When we published the post “When Artisan Clothing is Anything But Ethical” exploring the issues surrounding artisan-made fashion in the unregulated informal sector, readers rightfully asked:
So can you provide some guidance and advice on how to tell if artisan-made fashion is ethical?
When it comes to ethical fashion, gold stars are often awarded to businesses that hold Fairtrade and other ethical certifications as third-party audits and on-site visits are essential in determining compliance to fair labor standards. However for many small businesses and artisan enterprises, certifications are both cost-prohibitive and time-prohibitive.
Short of you visiting the artisans and homeworkers, interviewing them and eye-balling their pay slips and bank accounts, how do you really know when a handmade garment is produced fairly and without slavery or slavery-like conditions? How can you ensure that more of the profits from the sale of the product reaches the makers?
To put it bluntly, under these conditions, you can’t know for certain but you can get closer to certainty with a little effort. Here’s what to do:
1. Check out a brand’s website for ‘ethical’ clues
“We highly recommend that consumers visit brand websites to read more about their principles and practices relating to sourcing, supply chain mapping and social responsibility,” shares Kristin Schneider, a representative of Nest, a US-based nonprofit organisation that helps to ensure transparency and ethical compliance in artisan, handicraft and home-based workers supply chains; basically craft work that takes place outside the standard walls of a production factory.
“Brands who are making a great effort to ensure that their supply chains support the rights and well-being of all workers, will typically talk about these efforts. The more transparent that a brand is in divulging its practices, the more likely it is that that brand is working towards improvement.”
According to the organisation, a lack of transparency can be one of the biggest warning signs that a brand may not have an ethical supply chain.
2. Try to cut out the middle person if you can and go direct
“I think the answer with Fair Trade is to get down to the producer level and cut out wholesalers and middlemen etc.,” shares Dr. Mike Thair, veteran scientist and co-founder of natural skincare company, Indochine Natural who has consulted for various development agencies on science-mathematics education projects throughout Southeast Asia.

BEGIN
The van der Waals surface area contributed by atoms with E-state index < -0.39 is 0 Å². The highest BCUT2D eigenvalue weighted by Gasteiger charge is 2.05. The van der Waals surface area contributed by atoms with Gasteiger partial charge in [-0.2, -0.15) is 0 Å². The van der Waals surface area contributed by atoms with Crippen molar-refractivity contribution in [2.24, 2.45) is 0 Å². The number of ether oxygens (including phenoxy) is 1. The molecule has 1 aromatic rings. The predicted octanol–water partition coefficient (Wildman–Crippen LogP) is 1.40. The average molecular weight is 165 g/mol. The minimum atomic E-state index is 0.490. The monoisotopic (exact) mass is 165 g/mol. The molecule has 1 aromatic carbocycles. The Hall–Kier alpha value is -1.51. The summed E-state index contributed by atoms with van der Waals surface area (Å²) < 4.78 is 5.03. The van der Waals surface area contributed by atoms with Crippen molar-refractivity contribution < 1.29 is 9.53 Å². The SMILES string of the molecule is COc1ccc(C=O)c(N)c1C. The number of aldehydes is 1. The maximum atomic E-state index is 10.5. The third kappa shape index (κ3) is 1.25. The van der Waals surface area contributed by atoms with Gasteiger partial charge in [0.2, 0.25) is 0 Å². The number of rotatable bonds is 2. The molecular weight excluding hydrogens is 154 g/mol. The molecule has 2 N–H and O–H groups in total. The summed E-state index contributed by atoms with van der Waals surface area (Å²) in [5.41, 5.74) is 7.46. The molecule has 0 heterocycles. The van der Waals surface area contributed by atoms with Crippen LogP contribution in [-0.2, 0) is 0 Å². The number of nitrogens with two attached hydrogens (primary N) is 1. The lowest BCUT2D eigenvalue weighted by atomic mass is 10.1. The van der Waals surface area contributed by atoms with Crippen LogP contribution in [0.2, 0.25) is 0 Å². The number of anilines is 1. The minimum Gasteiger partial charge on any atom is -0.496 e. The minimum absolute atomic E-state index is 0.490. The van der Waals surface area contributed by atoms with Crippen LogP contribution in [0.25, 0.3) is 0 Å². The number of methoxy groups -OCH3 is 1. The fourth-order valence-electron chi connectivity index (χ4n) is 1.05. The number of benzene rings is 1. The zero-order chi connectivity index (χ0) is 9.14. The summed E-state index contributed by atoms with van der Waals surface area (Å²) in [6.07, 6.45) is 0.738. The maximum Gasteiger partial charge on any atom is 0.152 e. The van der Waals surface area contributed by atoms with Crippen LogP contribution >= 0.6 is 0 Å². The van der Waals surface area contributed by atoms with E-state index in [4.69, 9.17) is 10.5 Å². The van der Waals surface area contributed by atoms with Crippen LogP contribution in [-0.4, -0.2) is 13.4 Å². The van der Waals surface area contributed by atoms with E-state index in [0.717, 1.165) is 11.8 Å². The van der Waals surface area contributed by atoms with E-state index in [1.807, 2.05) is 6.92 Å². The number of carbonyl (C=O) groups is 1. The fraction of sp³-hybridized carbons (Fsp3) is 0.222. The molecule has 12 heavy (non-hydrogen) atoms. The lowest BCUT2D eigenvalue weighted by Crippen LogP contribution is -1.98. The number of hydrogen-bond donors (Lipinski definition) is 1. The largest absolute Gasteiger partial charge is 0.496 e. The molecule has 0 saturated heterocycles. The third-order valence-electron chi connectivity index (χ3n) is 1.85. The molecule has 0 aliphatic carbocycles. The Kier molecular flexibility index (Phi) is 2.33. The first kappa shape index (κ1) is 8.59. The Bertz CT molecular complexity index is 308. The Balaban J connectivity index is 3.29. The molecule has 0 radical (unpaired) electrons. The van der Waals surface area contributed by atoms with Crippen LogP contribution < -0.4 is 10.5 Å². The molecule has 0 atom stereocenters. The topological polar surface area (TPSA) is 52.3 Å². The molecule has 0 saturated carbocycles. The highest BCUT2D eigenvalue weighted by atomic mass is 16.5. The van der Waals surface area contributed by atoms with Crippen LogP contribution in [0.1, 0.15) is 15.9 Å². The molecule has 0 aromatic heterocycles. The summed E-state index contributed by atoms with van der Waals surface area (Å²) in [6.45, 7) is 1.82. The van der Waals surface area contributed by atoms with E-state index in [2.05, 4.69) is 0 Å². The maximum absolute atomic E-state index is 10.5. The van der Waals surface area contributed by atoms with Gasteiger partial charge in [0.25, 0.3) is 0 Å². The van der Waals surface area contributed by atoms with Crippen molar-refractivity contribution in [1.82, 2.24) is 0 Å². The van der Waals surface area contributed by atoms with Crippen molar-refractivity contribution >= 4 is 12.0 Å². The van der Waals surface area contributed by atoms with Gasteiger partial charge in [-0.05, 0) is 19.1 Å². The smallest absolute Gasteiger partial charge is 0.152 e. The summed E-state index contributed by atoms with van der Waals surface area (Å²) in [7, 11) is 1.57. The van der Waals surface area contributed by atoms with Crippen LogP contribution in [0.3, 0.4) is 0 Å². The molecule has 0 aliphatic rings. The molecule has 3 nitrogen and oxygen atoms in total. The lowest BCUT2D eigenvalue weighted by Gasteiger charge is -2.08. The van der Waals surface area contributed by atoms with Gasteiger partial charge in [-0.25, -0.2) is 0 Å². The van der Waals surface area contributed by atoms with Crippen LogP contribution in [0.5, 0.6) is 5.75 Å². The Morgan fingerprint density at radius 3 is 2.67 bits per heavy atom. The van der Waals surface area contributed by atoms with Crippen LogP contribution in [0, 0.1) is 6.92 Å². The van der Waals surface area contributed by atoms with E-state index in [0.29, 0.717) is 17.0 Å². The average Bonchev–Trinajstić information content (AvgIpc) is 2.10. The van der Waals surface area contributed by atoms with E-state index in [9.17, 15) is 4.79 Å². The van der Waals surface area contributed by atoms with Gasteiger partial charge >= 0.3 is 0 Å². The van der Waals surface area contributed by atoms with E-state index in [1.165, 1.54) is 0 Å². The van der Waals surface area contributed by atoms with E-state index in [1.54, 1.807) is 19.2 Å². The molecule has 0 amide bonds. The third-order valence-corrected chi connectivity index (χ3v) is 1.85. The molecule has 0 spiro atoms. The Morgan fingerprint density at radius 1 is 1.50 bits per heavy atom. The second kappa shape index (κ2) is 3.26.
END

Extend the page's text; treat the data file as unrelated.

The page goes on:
Dealing directly with makers and producers means a greater chance of getting to the manufacturing truth and ensuring that a larger percentage of the profits of a sale of the product goes back to them.
3. Ask loads of questions
If there are no ethical seals of approval anywhere on a product or no mention of social responsibility on a brand’s website this doesn’t necessarily mean they have something to hide. As we established earlier, the brand may not have the funds to pursue certification. It’s even possible that they just haven’t updated their website (as was the case with one transitioning-from-fast-fashion fashion designer we know). So reach out to them via email or social media (or in person if you find yourself at a shop or market) and start asking questions about their supply chain.
Here are some examples of questions you can ask:
- Do you pay your artisans a living wage?
- How do you determine a living wage?
- Where are your products made?
- Where are your artisans based?
- What kind of hours do they work?
- What sort of benefits do they get?
- Am I able to connect with one of your artisans directly?
Often the only tools at your disposal is communication and trusting your gut so if the business isn’t forthcoming with information after you’ve asked, it may be a sign that not all is above board ethically.
4. Get online searching
Your smartphone unlocks the key to knowledge and ethical purchasing power so get online and start searching. There is plenty of information on living wages for artisans and garment workers, access to brand ratings apps such as Good On You, ethical fashion guides and reports and country-specific fact sheets on the rag trade. Customers also share reviews and honest opinions about brands and businesses so it’s worthwhile conducting an online search to unearth forums and product reviews.
Conscious consumerism can play a pivotal role in changing the fashion industry for the better. As Nest‘s Kristin Schneider points out, “Consumers today have more power than ever to move the fashion industry in a more responsible direction by making use of platforms like social media to voice their values, ask questions, raise concerns, and praise those brands who are working towards a brighter future.”
Want to play help accelerate the ethical fashion movement? This post has a comprehensive checklist of things you can do to help end fast unethical fashion.
- 69 Facts and Statistics About Fast Fashion That Will Inspire You To Become An Ethical Fashion Advocate
- Individuals in the Developed World Consume More of the Earth’s Resources. Here’s How to Consume Less…
- Unethical Fast Fashion: If We Don’t Buy It, They Won’t Make It, It’s That Simple
- World’s Tallest Closet Filled With a Lifetime of Clothing Demonstrates Scale of First-World Consumerism
All images courtesy of Nest.